Profile picture for mezzomix23

Renters obligation to pay remainder rent when moved out early and landlord has listed the house?

Hi,

We have decided to move out of our old house to be closer to my work and in a different neighborhood for the schools.

We have found an opportunity before the end of the lease. We decided to move out anyways, knowing that we will have to pay double rent until the end of the old lease.

In the meantime, the landlords have decided to list the house for sale, not for rent at all.

As this process can take time, and the house remain vacant, am I obliged to pay the remainder rent anyways, or the fact that the landlords are not willing to rent the house anymore frees me from that obligation?

Thank you
  • November 08 2013 - Saint Louis
  • 0
    0Yes

  • Report a Problem

    Please enter a valid email address.

    Content flagged

    We will review this content. Thanks for helping make the site more useful to everyone. To learn more, read Zillow's Good Neighbor Policy.

    We're sorry. This service is temporarily unavailable. Please come back later and try again.

Be a Good Neighbor. Be respectful and on-topic. No spam or self-promotion! See our Good Neighbor Policy.

Answers (11)

Profile picture for Bryan Young
I am a property owner and manager in St. Louis. You are in St. Louis. The place you are renting is in St. Louis. Please understand that your lease and Missouri Landlord Tenant Law are the only things that govern in this situation. It is irrelevant that the property is listed for sale, because in Missouri, your lease remains in effect past the sale. Unless Missouri Landlord Tenant Law prohibits a practice, then your lease will govern what you must do. If you are unsure what to do, contact a local attorney in Metro St. Louis who specializes in these types of cases. There really are only a handful lawyers who do this enough to know the answers. If you contact me directly, I would happy to connect you with one of them.
  • November 20 2013
  • 0Yes

  • Report a Problem

    Please enter a valid email address.

    Content flagged

    We will review this content. Thanks for helping make the site more useful to everyone. To learn more, read Zillow's Good Neighbor Policy.

    We're sorry. This service is temporarily unavailable. Please come back later and try again.

Profile picture for Beth Traverso
Your lease will outline the consequences for breaking it. You can also check your state's landlord-tenant laws. It doesn't matter that the owners have decided to list the house. Presumably they have a mortgage that still needs to be paid, and now with no rent to offset it.
  • November 20 2013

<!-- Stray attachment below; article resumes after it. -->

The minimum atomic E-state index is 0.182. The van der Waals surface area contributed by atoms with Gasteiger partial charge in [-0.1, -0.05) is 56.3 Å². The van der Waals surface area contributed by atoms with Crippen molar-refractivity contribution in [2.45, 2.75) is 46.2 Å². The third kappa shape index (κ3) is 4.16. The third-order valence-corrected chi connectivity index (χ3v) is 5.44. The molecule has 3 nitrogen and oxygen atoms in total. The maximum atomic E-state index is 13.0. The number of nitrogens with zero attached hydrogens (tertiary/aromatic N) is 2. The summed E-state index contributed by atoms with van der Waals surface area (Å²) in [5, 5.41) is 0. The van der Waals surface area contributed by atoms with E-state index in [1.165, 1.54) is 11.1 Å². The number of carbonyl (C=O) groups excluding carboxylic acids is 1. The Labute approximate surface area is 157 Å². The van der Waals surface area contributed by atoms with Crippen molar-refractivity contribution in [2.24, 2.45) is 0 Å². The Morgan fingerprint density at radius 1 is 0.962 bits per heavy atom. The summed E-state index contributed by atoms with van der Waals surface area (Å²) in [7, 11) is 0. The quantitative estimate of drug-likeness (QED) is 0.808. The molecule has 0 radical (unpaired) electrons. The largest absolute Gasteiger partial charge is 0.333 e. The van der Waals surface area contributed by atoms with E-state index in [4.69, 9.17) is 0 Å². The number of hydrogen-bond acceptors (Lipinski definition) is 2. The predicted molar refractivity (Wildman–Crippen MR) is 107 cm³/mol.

• 0Yes

  • Report a Problem

    Please enter a valid email address.

    Content flagged

    We will review this content. Thanks for helping make the site more useful to everyone. To learn more, read Zillow's Good Neighbor Policy.

    We're sorry. This service is temporarily unavailable. Please come back later and try again.

Profile picture for steveh100
When you signed the lease, the obligation to pay for the rent was within the guidelines of the lease. Ocassionally a landlord will let you out of the lease early without going after the remainder of the lease. My advice to you is to find someone to sublet the remainder of the lease with permission of the landlord. This way everyone wins. If you cant do that, then you may lose the balance of the money owed for your time and your security deposit as well. Every landlord is different. Nobody wants to go to court so see if you can work it out with them. And good luck.
  • November 19 2013
  • 0Yes

  • Report a Problem

    Please enter a valid email address.

    Content flagged

    We will review this content. Thanks for helping make the site more useful to everyone. To learn more, read Zillow's Good Neighbor Policy.

    We're sorry. This service is temporarily unavailable. Please come back later and try again.

Profile picture for Bryan Young
YOU SHOULD CONSULT AN ATTORNEY...This is the only advice that you should follow. The devil is in the details and the details include the specifics of your lease and Landlord Tenant Law in Missouri. This is a case where some information or looking it up on a website can only lead you to trouble. Follow your lease OR get an attorney specializing in real estate to give you advice. Period.
  • November 19 2013
  • 0Yes

  • Report a Problem

    Please enter a valid email address.

    Content flagged

    We will review this content. Thanks for helping make the site more useful to everyone. To learn more, read Zillow's Good Neighbor Policy.

    We're sorry. This service is temporarily unavailable. Please come back later and try again.

For our Lease we can only charge a Lease Break Fee and rent until the day you move out if the property is going to be listed for Sale vs Rent.
  • November 12 2013
  • 0Yes

  • Report a Problem

    Please enter a valid email address.